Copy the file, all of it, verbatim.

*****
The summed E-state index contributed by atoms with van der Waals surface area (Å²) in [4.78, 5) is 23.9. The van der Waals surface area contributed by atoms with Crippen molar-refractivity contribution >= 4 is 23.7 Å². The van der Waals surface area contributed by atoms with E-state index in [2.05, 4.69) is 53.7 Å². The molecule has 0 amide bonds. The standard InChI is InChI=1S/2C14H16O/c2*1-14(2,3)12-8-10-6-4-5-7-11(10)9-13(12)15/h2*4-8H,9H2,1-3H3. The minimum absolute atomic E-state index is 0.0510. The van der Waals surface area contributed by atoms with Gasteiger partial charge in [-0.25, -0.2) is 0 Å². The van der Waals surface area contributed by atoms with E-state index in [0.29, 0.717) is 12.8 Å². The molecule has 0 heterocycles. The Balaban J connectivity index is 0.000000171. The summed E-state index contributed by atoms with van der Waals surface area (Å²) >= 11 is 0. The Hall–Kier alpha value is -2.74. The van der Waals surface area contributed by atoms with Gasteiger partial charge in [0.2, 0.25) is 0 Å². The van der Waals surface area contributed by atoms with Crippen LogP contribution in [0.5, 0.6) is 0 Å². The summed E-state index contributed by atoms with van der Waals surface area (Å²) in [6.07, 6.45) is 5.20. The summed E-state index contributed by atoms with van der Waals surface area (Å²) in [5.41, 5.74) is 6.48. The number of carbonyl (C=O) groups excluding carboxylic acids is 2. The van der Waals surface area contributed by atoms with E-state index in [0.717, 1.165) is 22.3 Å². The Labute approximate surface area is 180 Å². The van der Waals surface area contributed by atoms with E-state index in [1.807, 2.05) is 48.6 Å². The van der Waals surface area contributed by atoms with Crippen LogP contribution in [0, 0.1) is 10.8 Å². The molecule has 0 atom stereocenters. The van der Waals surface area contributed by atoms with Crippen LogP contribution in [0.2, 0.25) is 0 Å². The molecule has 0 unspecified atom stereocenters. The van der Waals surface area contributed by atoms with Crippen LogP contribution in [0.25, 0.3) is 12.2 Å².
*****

The summed E-state index contributed by atoms with van der Waals surface area (Å²) in [4.78, 5) is 23.9. The van der Waals surface area contributed by atoms with Crippen molar-refractivity contribution >= 4 is 23.7 Å². The van der Waals surface area contributed by atoms with E-state index in [2.05, 4.69) is 53.7 Å². The molecule has 0 amide bonds. The standard InChI is InChI=1S/2C14H16O/c2*1-14(2,3)12-8-10-6-4-5-7-11(10)9-13(12)15/h2*4-8H,9H2,1-3H3. The minimum absolute atomic E-state index is 0.0510. The van der Waals surface area contributed by atoms with Gasteiger partial charge in [-0.25, -0.2) is 0 Å². The van der Waals surface area contributed by atoms with E-state index in [0.29, 0.717) is 12.8 Å². The molecule has 0 heterocycles. The Balaban J connectivity index is 0.000000171. The summed E-state index contributed by atoms with van der Waals surface area (Å²) >= 11 is 0. The Hall–Kier alpha value is -2.74. The van der Waals surface area contributed by atoms with Gasteiger partial charge in [0.2, 0.25) is 0 Å². The van der Waals surface area contributed by atoms with Crippen LogP contribution in [0.5, 0.6) is 0 Å². The summed E-state index contributed by atoms with van der Waals surface area (Å²) in [6.07, 6.45) is 5.20. The summed E-state index contributed by atoms with van der Waals surface area (Å²) in [5.41, 5.74) is 6.48. The number of carbonyl (C=O) groups excluding carboxylic acids is 2. The van der Waals surface area contributed by atoms with E-state index in [0.717, 1.165) is 22.3 Å². The Labute approximate surface area is 180 Å². The van der Waals surface area contributed by atoms with E-state index in [1.807, 2.05) is 48.6 Å². The van der Waals surface area contributed by atoms with Crippen LogP contribution in [0, 0.1) is 10.8 Å². The molecule has 0 atom stereocenters. The van der Waals surface area contributed by atoms with Crippen LogP contribution in [0.2, 0.25) is 0 Å². The molecule has 0 unspecified atom stereocenters. The van der Waals surface area contributed by atoms with Crippen LogP contribution in [0.25, 0.3) is 12.2 Å².